Netflix Co-CEO Greg Peters, who oversaw the launch of Netflix in Japan in a previous exec role, said the strong debut of the series One Piece cleared “a very high bar” and attests to the company’s “evolving” content approach.
“This is a very high bar to meet, to basically take a storied manga and deliver it in English-language, live action,” the exec said. “Pretty much all the haters are out, looking for a reason to hate you for it. To be able to deliver it and have it be massively popular and a success around the world is amazing to see.”
Shortly before Peters made his comments at the Goldman Sachs Communacopia & Technology Conference, Netflix released its weekly Top 10 charts, which had One Piece topping the English-language rankings. While it fell short of Wednesday or Queen Charlotte levels, the adaptation of Eiichiro Oda’s manga is in the Top 10 in 93 countries and No. 1 in 46 of them, with 18.5 million views from August 28 to September 3.
One Piece resulted from extensive collaboration between the U.S. and Japanese content teams at Netflix, Peters said. The series is an example of Netflix execs trying to find “places where there’s demand we’re not serving effectively” across the global subscriber base of 238 million, Peters said. “What we’re seeing is that the calculus behind that is getting more interesting and more complicated in ways that are very exciting to me.” During the rest of 2023, Peters estimated, several dozen new series will come along with the goal of “breaking down those barriers” between creators and audiences across territories. Paced by the ultimate example, 2021’s Squid Game, Netflix has increasingly prioritized series and films that can play well globally in spite of — or sometimes because of — their places of origin.
In addition to programming, Peters touched on progress by Netflix’s paid password sharing and advertising initiatives, two key responsibilities for the former product chief. Most of his comments matched closely with his comments and those of other members of Netflix’s management team on the company’s second-quarter earnings interview in July.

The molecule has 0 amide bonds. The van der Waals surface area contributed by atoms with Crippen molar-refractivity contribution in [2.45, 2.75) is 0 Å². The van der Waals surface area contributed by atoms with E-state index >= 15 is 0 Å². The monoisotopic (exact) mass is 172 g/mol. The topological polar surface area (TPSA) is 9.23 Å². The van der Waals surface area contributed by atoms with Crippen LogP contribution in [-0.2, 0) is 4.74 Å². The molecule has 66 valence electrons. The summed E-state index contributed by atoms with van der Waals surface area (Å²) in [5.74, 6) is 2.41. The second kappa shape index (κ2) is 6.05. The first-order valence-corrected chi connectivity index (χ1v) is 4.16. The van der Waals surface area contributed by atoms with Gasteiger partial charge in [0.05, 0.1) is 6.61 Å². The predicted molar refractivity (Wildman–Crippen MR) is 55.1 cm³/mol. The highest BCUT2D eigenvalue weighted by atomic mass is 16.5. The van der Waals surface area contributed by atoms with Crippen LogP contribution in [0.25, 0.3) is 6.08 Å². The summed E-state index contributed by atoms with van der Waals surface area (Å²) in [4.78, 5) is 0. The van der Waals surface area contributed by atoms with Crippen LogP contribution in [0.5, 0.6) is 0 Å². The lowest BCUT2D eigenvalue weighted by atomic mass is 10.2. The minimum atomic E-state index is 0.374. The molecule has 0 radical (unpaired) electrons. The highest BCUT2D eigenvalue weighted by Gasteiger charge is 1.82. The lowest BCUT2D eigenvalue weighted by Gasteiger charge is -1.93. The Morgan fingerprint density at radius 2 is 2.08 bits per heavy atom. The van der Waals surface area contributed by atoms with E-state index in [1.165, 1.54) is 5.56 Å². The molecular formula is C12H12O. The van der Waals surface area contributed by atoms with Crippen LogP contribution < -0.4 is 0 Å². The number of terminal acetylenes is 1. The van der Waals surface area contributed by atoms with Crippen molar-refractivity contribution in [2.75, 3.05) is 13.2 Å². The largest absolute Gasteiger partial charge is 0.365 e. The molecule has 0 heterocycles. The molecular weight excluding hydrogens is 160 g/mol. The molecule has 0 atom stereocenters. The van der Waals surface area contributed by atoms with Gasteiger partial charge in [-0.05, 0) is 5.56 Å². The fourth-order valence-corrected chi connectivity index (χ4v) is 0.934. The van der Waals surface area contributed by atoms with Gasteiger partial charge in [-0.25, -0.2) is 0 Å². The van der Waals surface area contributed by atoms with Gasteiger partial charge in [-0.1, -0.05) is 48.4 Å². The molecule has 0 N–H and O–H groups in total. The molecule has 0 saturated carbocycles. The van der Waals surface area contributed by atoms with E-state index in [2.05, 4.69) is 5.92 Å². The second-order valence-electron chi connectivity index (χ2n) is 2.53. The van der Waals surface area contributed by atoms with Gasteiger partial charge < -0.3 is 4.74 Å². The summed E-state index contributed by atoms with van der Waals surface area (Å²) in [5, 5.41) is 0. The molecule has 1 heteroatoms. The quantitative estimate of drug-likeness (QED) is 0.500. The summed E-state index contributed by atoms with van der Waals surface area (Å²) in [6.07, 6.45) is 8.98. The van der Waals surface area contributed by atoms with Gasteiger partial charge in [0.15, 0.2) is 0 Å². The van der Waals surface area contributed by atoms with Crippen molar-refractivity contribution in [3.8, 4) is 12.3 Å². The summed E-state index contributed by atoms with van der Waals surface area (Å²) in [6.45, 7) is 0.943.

Netflix’s ad-supported tier launched last November and has since expanded globally, gaining traction as the company also imposed a fee for subscribers to let someone share their password, something that long was allowed for free. While reaching scale in ad-supported streaming is the main objective for now, Peters said the company is collaborating with Microsoft, its launch partner in the ad business, to develop new units built on the kind of targeting generally not available in linear TV. For example, advertisers “can buy space on our Top 10 row” on the home page, Peters said. “In linear, they were predicting which shows were going to be popular and maybe buying against those, or maybe not. We can actually say, ‘You can buy a piece of essentially the entire Netflix popularity by buying that Top 10 row.”
Asked whether the company cares whether a subscriber comes in at the lower-priced ad level or the higher-priced ad-free one, Peters said, “We want to engineer our way to a place where we are agnostic. … I don’t want to be in a position where we’re steering people” into one plan or another. “That ultimately won’t serve the business well and will hurt us with users.”
Boosted by the growth in ad-supported streaming, which spurred the biggest sequential jump in three years, Netflix reported 238.4 million subscribers as of the June 30 end of the second quarter.